Tuesday, 18 October 2011
Archeologists discover traces of ancient civilization in Chinese desert
HOHHOT, Oct. 18 (Xinhua) -- Archeologists have discovered 10 sites of ancient civilization in the Badain Jaran Desert, China's third largest desert located in northern Inner Mongolia Autonomous Region.
An archeological team composed of 11 experts from Inner Mongolia, Beijing and Sichuan have unearthed large quantities of stone and pottery handicrafts dating back 5,000 years from the sites, which, the experts believe, indicate civilization once flourished in the desert.
Experts say one of the most distinguished findings was a black-red painted pottery jar, which represents Neolithic art that dates back 4,500 years.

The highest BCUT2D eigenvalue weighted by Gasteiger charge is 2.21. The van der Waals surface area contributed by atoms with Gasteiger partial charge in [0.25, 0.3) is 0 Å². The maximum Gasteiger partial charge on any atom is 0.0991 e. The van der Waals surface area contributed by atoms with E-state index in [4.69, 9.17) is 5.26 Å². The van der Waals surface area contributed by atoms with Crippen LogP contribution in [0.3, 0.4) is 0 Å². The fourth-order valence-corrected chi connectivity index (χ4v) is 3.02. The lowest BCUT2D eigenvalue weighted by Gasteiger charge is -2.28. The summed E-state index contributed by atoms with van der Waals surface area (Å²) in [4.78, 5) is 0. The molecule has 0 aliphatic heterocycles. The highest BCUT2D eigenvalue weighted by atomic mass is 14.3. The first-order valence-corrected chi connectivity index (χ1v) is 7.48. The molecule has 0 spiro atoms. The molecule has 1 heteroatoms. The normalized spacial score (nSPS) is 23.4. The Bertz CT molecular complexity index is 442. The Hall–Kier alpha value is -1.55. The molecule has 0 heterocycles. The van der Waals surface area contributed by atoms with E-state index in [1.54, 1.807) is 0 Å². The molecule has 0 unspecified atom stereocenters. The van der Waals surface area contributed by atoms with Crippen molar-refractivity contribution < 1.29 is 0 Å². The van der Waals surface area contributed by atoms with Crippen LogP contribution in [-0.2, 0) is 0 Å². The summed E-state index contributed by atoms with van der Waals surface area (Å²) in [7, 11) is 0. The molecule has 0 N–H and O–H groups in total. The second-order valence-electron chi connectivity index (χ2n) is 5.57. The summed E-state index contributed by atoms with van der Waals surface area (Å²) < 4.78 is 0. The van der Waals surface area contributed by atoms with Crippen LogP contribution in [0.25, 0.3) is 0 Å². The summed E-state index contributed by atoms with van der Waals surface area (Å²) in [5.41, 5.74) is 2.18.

It was unearthed from a site where archeologists have discovered civilization ruins in an area of 15,000 square meters.
The experts said stone wares made of flint and agate were found in all 10 sites.
The Badian Jaran Desert is 47,000 square km and sparsely populated. It is famous for having the tallest stationary sand dunes in the world. Some dunes reach a height of 500 meters. But it also features spring-fed lakes that lie between the dunes.
Archeologists said all the relic sites are near such lakes.